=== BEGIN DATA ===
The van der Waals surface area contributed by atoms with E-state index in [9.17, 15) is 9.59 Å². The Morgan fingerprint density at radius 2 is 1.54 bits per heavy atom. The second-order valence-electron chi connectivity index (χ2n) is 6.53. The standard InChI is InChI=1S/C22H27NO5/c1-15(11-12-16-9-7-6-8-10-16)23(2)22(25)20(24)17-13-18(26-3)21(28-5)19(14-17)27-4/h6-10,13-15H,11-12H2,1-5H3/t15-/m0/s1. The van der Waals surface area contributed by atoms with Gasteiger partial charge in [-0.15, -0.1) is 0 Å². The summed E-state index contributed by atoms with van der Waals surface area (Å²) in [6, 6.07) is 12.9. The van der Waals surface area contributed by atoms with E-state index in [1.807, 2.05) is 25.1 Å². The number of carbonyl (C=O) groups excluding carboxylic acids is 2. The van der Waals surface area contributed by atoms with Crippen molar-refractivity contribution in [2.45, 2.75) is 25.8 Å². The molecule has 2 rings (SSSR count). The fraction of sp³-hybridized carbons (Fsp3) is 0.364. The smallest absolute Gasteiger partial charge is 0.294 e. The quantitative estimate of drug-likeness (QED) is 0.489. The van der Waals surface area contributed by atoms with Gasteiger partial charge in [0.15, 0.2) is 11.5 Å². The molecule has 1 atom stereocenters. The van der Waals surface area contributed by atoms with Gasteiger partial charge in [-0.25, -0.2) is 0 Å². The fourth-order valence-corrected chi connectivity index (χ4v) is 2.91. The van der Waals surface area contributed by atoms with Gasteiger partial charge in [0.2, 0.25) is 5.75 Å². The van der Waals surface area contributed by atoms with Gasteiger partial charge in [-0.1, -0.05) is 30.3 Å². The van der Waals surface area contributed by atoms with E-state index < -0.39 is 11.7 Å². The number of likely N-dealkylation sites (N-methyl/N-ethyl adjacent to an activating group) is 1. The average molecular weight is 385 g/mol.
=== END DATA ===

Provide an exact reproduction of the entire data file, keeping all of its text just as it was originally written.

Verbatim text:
The van der Waals surface area contributed by atoms with E-state index in [9.17, 15) is 9.59 Å². The Morgan fingerprint density at radius 2 is 1.54 bits per heavy atom. The second-order valence-electron chi connectivity index (χ2n) is 6.53. The standard InChI is InChI=1S/C22H27NO5/c1-15(11-12-16-9-7-6-8-10-16)23(2)22(25)20(24)17-13-18(26-3)21(28-5)19(14-17)27-4/h6-10,13-15H,11-12H2,1-5H3/t15-/m0/s1. The van der Waals surface area contributed by atoms with Gasteiger partial charge in [-0.15, -0.1) is 0 Å². The summed E-state index contributed by atoms with van der Waals surface area (Å²) in [6, 6.07) is 12.9. The van der Waals surface area contributed by atoms with E-state index in [1.807, 2.05) is 25.1 Å². The number of carbonyl (C=O) groups excluding carboxylic acids is 2. The van der Waals surface area contributed by atoms with Crippen molar-refractivity contribution in [2.45, 2.75) is 25.8 Å². The molecule has 2 rings (SSSR count). The fraction of sp³-hybridized carbons (Fsp3) is 0.364. The smallest absolute Gasteiger partial charge is 0.294 e. The quantitative estimate of drug-likeness (QED) is 0.489. The van der Waals surface area contributed by atoms with Gasteiger partial charge in [0.15, 0.2) is 11.5 Å². The molecule has 1 atom stereocenters. The van der Waals surface area contributed by atoms with Gasteiger partial charge in [-0.25, -0.2) is 0 Å². The fourth-order valence-corrected chi connectivity index (χ4v) is 2.91. The van der Waals surface area contributed by atoms with Gasteiger partial charge in [0.2, 0.25) is 5.75 Å². The van der Waals surface area contributed by atoms with Gasteiger partial charge in [-0.1, -0.05) is 30.3 Å². The van der Waals surface area contributed by atoms with E-state index < -0.39 is 11.7 Å². The number of likely N-dealkylation sites (N-methyl/N-ethyl adjacent to an activating group) is 1. The average molecular weight is 385 g/mol.